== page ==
Stop Blaming the Birthmom!
Recent reports that the fate of the Parkland shooter may ultimately rest on a defense citing genetics has got us shouting at our televisions “stop blaming the birthmom!” She is no paragon of virtue, by most reports, yet she surrendered at birth, so how can she be responsible for his actions two decades later?
Why is it, one might wonder, that when adoptees excel, society is quick to credit the adoptive parents, yet when the odd adoptee fails spectacularly, everyone’s first impulse seems to be to blame the birthmother?
And yes, any blame is all too often disproportionately assigned to the mother who birthed the adoptee, not the man who fathered that child. It’s not a recent phenomenon, either: mothers who got pregnant out of wedlock were historically considered to be loose, wanton women who would inevitably produce intellectually inferior children who (unless rescued by “better families”) were bound to become a burden upon society.
Birthmother-blaming doesn’t just happen in well-publicized capitol punishment cases, of course. It’s also common on the message boards of groups of adoptive parents frustrated with their kids’ behavior, it’s a frequent excuse used to justify rehoming practices (also known as “second chance adoptions,”) and it’s a subject of discussion even at various adoptee conferences and gatherings.
The latest example has to do with Nicholas Cruz, the teen charged in the Parkland High School massacre who was adopted as a baby yet did not learn of his adoption until later in childhood. Now that Cruz is facing the death penalty, his attorneys are seeking to argue that his life should be spared due to his genetic makeup, since his birthmother and his birthsister have also led lives of crime or used during pregnancy.
The Eugenics Argument
This can make for a convincing debate, of course. It hails back to the age-old eugenics argument that claims that a disproportionate number of adoptees come from “bad stock” that predisposes them to poor choices and dysfunctional lives due to their gene pool. Margaret Sanger used eugenics as a justification for birth control, arguing “by all means there should be no children when either mother or father suffers from such diseases as tuberculosis, gonorrhea, syphilis, cancer, epilepsy, insanity, drunkenness, and mental disorders.” The Nazis promoted the psuedoscience of eugenics to justify their selective eliminations, and countless poor Americans were likewise sterilized involuntarily by officials who subscribed to such discriminatory theories under eugenics laws in thirty states. Some of America’s best-known (and most expensive) adoption agencies boasted that they somehow procure/d a strain of “better babies” by weeding out the babies being born to and placed by less desirable birthparents– but given the secrecy of closed adoption practices, who could really be the wiser?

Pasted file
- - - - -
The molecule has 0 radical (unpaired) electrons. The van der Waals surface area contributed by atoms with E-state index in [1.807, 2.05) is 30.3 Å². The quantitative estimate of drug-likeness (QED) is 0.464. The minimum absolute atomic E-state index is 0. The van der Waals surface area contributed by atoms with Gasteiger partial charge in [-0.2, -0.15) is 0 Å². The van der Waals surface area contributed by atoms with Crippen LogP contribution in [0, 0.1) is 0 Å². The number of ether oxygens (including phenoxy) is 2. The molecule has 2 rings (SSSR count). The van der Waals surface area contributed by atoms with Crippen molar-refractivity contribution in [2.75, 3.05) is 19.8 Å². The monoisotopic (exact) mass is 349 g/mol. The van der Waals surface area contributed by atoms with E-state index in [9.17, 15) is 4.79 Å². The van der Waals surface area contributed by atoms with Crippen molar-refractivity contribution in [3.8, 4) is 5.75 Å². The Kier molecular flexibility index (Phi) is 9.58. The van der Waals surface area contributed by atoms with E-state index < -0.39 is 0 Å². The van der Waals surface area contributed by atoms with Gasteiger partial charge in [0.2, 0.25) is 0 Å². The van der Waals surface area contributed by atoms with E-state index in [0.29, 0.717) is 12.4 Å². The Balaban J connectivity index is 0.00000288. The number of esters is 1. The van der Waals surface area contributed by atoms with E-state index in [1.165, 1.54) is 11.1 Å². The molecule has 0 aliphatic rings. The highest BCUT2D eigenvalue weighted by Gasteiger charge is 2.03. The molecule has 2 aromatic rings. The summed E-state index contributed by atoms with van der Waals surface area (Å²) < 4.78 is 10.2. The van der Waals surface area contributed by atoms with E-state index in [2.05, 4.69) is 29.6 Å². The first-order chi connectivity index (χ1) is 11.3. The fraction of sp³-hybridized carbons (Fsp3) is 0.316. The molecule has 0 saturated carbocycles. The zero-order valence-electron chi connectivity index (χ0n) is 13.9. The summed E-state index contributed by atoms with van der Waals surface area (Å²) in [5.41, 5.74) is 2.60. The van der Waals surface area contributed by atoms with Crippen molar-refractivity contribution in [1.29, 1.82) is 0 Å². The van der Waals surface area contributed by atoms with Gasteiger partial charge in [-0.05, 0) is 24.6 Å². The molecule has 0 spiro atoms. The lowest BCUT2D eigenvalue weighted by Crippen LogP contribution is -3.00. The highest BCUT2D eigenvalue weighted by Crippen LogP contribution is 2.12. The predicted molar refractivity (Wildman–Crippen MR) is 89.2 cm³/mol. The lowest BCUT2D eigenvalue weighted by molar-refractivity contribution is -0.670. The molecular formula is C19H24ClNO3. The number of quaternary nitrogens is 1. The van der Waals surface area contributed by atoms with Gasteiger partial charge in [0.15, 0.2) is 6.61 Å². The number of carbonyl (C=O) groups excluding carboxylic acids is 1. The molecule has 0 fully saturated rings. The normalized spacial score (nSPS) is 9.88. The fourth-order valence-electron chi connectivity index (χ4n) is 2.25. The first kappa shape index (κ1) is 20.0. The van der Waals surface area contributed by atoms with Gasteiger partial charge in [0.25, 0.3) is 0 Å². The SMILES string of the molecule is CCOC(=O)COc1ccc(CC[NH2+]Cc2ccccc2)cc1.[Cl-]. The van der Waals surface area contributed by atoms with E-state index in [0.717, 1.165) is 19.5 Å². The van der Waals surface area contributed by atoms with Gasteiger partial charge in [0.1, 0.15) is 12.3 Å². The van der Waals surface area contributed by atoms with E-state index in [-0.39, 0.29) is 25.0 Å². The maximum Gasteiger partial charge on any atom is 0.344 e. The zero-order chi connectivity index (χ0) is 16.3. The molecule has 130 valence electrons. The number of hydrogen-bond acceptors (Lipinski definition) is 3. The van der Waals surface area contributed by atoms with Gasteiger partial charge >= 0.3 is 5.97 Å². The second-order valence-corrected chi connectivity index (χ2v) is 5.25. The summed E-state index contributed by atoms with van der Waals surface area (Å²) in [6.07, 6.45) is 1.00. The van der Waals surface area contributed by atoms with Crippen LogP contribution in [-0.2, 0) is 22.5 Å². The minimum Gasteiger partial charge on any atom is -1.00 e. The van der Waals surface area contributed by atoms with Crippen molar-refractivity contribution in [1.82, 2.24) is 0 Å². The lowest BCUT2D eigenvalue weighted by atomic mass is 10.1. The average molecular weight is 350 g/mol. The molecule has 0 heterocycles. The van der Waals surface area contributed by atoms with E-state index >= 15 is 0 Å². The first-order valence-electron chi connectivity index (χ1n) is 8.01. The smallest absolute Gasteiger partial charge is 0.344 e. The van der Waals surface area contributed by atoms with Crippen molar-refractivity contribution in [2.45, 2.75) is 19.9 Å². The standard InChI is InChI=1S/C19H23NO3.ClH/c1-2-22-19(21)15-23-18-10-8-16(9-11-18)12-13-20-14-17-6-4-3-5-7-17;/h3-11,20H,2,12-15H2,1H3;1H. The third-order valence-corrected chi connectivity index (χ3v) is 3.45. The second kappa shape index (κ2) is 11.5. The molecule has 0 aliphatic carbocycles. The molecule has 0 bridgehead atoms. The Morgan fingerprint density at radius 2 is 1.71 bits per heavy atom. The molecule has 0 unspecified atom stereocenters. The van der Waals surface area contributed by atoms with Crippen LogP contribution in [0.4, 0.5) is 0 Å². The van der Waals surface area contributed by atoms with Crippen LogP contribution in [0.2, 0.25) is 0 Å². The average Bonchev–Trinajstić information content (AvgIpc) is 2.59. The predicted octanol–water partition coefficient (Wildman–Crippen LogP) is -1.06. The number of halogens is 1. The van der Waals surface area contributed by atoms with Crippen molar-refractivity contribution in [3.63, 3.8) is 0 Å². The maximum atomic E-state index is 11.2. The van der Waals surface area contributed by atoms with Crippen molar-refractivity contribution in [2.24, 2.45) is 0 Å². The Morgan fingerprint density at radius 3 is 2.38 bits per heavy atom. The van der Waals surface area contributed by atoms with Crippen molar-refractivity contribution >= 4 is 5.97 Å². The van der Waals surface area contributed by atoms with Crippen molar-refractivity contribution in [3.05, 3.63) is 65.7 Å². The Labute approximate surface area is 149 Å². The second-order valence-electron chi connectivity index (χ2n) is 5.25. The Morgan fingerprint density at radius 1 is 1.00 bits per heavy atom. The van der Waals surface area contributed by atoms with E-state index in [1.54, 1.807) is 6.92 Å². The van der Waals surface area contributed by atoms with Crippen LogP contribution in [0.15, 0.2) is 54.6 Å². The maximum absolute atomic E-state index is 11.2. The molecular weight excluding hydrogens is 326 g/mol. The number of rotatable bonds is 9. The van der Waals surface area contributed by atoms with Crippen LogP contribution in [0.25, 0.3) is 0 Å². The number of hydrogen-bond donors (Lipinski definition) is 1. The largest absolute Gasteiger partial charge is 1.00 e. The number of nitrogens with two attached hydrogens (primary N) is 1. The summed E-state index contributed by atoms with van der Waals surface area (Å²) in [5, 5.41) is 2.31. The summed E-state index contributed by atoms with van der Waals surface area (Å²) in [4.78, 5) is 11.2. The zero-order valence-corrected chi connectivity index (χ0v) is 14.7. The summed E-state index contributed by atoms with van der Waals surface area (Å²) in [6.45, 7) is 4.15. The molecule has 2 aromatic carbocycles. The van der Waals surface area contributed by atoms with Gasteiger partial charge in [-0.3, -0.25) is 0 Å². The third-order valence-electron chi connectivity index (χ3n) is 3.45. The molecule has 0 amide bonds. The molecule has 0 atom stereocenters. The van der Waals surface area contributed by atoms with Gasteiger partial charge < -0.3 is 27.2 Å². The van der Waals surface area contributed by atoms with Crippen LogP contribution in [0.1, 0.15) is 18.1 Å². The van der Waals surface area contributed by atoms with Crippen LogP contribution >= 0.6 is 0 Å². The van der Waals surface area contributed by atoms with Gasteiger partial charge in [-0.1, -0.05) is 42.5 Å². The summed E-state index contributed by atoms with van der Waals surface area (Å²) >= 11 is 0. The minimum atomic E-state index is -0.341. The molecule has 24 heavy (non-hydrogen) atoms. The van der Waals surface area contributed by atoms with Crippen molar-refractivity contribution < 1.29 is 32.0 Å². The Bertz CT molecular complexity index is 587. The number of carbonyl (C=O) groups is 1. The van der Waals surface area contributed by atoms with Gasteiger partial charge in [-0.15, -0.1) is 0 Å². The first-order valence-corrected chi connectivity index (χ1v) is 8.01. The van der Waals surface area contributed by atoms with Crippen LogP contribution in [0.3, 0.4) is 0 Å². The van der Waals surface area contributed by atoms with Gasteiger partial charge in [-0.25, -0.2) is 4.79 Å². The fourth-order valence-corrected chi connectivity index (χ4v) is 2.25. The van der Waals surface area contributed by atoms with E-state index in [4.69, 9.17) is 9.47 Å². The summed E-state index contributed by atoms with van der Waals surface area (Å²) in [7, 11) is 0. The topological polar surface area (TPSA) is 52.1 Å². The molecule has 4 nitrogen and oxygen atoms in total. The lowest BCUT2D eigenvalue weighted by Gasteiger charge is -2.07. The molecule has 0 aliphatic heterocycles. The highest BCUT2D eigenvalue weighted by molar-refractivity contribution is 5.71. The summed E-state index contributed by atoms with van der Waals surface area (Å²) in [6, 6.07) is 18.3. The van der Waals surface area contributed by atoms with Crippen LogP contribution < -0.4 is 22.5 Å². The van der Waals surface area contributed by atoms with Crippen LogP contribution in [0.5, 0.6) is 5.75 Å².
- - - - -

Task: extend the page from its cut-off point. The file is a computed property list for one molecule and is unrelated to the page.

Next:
Nowadays, with full-disclosure open adoptions becoming the norm, adopting parents have the oportunity to get to know their child/ren’s birthparents personally (and vice versa), giving both families a more clear sense of how nature and nurture may help shape the person each adoptee may one day become. Still, there’s no clear consensus as to what plays the biggest part in shaping an adoptee’s potential: nature, or nurture?
As Julian Vigo ended her essay in 2017 Counterpunch piece entitled The Social Eugenics Framing Adoption: “The racialisms inherent within western societies make being an adoptee uncomfortable as a child, especially confronted with the rigidity and purity assumed by the assumed “legitimate” family. All the rest is other. The best perspective on this subject was given to me by my Uncle Hemendra who said to me one day when we discussed this very subject: “There is a proverb in Sanskrit that says, ‘Anyone can stir curd into milk.’”
The Real Verdict
Nothing Cruz’ birthmom, Brenda Woodard, did before or during pregnancy “made” him into a killer.
Nothing the Cruz’ boys adoptive parents, Roger & Lynda Cruz, did in order to adopt or parent them predestined either of them to become a mass murderer.
Did the Cruz kids suffer from adoption trauma? Did autism, hyperactivity, depression, oppositional defiance disorder complicate their lives? Were they exposed to prenatal substance abuse, or adoptive parent alcoholism? Did the financial comfort of the adoptive parents’ life afford them too much privilege? Did their compounded grief over repeated life losses unhinge one brother? Any of these factors may have created the perfect storm that resulted in the 2/14/18 tragedy in Florida.
Regardless, Nicholas Cruz is neither a monster nor a madman, and neither his birthparents nor his adoptive parents should be blamed for what he did that fateful day when he shot up that school in Parkland. As his bio-brother, adopted as a baby by the same family, acknowledged after his arrest, Nicholas had mental health issues, yes– but he was also a product of his environment. He legally procured the guns he used by following the laws of the land, and he alone made the tragically-misguided choices he did following the deaths of his adopters.
It’s all too easy to blame the parents when adoptees fall short of expectations for them, and defense attorneys are paid big money to create such arguments. In the big picture, though, doing so merely enables the blamer, since fault lies in the eye of the beholder, and it does nothing to effect real change.
Please stop blaming the birthmom, stop accusing the adopters, and start empowering all adoptee to learn from mistakes and to use the best lessons all their parents can offer in order to to better their future.